The road into the lake afforded stunning views from the ridge line of the mountain as we descended towards the water.  We were dropped off in front of our hostel/tienda and immediately began settling in.  The Spanish here seemed to be different, very hard to understand and communicate for us.  Most of our efforts were met with questionable expressions.  But within minutes we were settling into our stilted private cabin that was literally on the lake.   This was complete with a water slide, multiple levels of docks, and more than enough chairs and tables for two.  I immediately saw people fishing nearby using homemade reels consisting of a piece of wood wrapped with nylon line and a hook.  After asking around we went to an elderly man’s house and purchased a “nilon” for about 1 dollar and a bag of live bait for another.  He had Elissa hold the bag open while he scooped the minnows into their new home.  I tried fishing for about an hour before giving up on the idea completely.  I watched as locals would pull out fish just barely big enough to get the hook in their mouths and drop them in a bucket by their sides.  My conclusion, confirmed after asking a friendly man named Jorge, was that the fish in this lake were tiny due to overfishing and pollution.  A quick scan around the shore showed that grey water was being dumped into the lake from the houses nearby.  Garbage was also visibly present on the bottom of the lake.  It was sad to watch people throw their garbage right into the lake they live off of.  It’s a part of the culture that I will never understand.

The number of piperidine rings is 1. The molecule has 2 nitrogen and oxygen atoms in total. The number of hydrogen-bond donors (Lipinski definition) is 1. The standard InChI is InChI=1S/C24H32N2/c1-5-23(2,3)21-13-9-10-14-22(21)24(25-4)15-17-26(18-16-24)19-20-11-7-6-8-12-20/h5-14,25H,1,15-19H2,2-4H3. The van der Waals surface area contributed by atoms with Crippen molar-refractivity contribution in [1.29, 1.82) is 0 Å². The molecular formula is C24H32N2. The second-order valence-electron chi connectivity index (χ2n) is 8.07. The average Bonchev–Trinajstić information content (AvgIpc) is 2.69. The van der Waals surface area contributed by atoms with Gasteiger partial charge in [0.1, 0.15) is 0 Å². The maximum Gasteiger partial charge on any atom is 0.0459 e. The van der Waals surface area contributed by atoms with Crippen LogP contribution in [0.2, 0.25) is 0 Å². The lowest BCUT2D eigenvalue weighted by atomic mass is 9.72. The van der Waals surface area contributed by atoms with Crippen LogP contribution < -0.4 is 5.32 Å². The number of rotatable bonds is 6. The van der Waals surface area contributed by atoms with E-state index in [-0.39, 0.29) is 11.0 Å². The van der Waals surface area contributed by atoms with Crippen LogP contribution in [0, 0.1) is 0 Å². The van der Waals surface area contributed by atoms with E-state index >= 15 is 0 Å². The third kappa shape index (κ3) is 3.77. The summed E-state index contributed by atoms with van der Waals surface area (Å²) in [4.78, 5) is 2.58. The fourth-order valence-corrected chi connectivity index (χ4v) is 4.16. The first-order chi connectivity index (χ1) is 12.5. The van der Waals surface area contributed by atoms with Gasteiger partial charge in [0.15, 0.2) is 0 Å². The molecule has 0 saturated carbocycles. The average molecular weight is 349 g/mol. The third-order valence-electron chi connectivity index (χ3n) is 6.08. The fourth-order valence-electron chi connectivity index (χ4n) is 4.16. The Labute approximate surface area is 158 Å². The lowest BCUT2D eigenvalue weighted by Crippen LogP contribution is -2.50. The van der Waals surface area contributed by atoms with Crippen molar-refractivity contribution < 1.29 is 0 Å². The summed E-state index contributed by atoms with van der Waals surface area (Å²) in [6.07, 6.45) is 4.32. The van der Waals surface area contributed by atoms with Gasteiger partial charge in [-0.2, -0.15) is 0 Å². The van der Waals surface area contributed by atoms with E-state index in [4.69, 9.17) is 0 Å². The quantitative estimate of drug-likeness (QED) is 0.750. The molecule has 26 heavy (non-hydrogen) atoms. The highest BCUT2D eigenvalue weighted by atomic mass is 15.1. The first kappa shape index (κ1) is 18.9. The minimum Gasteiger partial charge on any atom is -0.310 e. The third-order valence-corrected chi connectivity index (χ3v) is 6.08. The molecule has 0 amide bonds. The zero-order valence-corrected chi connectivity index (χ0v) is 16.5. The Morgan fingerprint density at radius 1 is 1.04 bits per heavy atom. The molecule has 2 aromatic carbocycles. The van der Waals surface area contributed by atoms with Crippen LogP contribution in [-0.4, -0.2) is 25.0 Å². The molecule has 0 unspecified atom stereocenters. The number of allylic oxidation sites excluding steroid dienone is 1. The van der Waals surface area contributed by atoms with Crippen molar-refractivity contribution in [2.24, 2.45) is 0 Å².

But regardless, we spent a beautiful day lakeside, relaxing in the sun and playing in the water.  A full moon was celebrated before we retired with the soft sound of waves lapping against the saturated wood below our backs.  Sleeping near or on the water always does it for me.  The next morning we discovered the near impossibility of going to the volcano from it’s base at the lake.  It turned out we would need to go back to Santa Ana and catch the first bus at 7:30 the following morning to get to the park before the only tour for the day (11AM) would leave.  Back to Santa Ana we went.

The next morning we followed these new instructions and hit the road at 7:30 on a bus destined for the park.  We teamed up with about a dozen or so others and were escorted by a police detail in the front and the back.  Tours in El Salvador tend to have men with big guns on your side.  This is a surprisingly refreshing feeling as a traveler because it brings another taste to your tongue.  It writes a different story, puts new colors onto the canvas of cultural differences between the growing encyclopedia of countries your feet have been walking through.  The police detail also kept quite a pace. We huffed and puffed as we tramped through the forest, up through fields, past the trees, and into the volcanic landscape.  Other cones were in the close distance while odd looking plants stretched far up into the sky.  Clouds skimmed the surface up the side of the cone and blanketed over the top as we approached the summit.  A cool layer of vapor collected on every part of your exposed skin as visibility became more opaque.